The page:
How to Delete a Web Page From Google Search

You have some options if you want a page removed from Google. Here are some removal methods:

Google Search Console

You can use Google Search Console if you only want Google to remove a page temporarily. Within this online tool, find your webpage under your property listings and simply submit a request to block this page from search engines. Then, keep the URL active. Once the time period expires, Google may add your website back into the search results as long as the URL is still live. However, if you delete or completely change the current URL, Google won’t be able to reach your page after the temporary removal has expired. Instead, your page is permanently removed from search results.

It’s best practice to enter your site into Google Search Console anyway, so if you haven’t already, consider taking that step to benefit from some of the tools Google provides.

Noindex Meta Tag

A noindex meta tag is a line of code that within the HTML of your website used to alert Google that you don’t want the page to be indexed. You can either insert the code into the head section of your website or use a helpful SEO plugin to apply a noindex tag to the pages that need it.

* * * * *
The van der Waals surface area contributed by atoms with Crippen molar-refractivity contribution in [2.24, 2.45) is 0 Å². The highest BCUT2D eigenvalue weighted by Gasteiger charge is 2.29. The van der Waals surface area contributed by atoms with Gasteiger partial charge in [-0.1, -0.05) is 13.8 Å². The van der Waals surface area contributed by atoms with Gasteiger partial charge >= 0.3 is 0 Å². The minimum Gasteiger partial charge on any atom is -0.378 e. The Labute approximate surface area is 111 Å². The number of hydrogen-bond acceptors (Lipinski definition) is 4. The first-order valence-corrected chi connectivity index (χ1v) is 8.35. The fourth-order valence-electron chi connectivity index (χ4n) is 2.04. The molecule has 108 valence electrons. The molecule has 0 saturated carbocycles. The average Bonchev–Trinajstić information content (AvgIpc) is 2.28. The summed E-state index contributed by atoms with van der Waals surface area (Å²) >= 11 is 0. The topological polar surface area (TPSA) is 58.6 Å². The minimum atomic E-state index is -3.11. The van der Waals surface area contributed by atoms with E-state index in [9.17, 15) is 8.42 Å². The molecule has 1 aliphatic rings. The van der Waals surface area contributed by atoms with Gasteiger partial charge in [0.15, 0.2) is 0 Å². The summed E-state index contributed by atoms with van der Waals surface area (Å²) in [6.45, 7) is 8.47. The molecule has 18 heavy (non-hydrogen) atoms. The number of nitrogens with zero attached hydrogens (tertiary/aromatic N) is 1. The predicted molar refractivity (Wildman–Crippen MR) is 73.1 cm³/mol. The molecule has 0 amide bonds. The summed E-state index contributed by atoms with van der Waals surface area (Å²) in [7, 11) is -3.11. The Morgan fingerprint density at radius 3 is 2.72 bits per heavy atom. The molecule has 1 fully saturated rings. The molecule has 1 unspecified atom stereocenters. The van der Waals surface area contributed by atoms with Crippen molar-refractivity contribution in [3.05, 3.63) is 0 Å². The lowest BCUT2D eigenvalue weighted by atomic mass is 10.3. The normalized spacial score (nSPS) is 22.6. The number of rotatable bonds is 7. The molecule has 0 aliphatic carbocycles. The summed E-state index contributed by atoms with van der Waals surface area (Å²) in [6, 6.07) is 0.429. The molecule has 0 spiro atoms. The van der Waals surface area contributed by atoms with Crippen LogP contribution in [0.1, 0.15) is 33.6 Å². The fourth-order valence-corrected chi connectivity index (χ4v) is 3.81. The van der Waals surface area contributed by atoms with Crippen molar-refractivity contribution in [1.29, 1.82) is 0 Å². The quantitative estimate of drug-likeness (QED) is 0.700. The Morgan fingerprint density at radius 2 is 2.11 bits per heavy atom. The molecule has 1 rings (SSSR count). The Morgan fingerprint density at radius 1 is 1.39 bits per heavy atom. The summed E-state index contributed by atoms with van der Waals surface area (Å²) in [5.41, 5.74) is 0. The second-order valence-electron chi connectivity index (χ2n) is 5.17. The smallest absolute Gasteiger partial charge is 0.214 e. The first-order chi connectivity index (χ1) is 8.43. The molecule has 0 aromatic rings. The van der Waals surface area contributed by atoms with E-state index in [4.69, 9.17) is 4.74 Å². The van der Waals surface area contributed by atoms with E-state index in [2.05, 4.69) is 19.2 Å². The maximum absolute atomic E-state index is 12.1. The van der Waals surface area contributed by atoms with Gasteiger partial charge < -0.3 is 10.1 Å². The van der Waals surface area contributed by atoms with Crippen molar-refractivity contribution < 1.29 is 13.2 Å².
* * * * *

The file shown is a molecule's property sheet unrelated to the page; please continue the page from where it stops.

The downside to this method is that, if a page is already displaying and then you add in the noindex meta tag, it could take more time than you’d like for the page to no longer display in search results.

Most companies use this method¬†to delete unwanted webpages from Google search results. If used when the webpage is first being created, then Google won’t ever crawl or index it.

URL Deletion

You can also remove pages from Google by deleting the URL from your website. You may prefer this method if you no longer need to access the content on the page and want to make sure nobody can visit it in the future. To do this, visit the content management system where your website is built, locate the specific page you want to eliminate, then hit the delete button. You may also want to remove or redirect any links throughout your website that direct visitors to the deleted URL.

While Google search results may display it for a while longer, the visitor will typically get a 404 error when they try to visit the deleted link via a search engine. Keep in mind that, while this method may work, it is possible that visitors can still see the information that existed on your webpage even after deletion and even without the ability to directly access it.

Removing the right pages from Google search gives you the ability to have a website that appeals to your audience and provides them with the information they need when they need it. If you want to remove sites from Google search results, consider contacting an expert who can walk you through this process.

Knowledge Base: SEO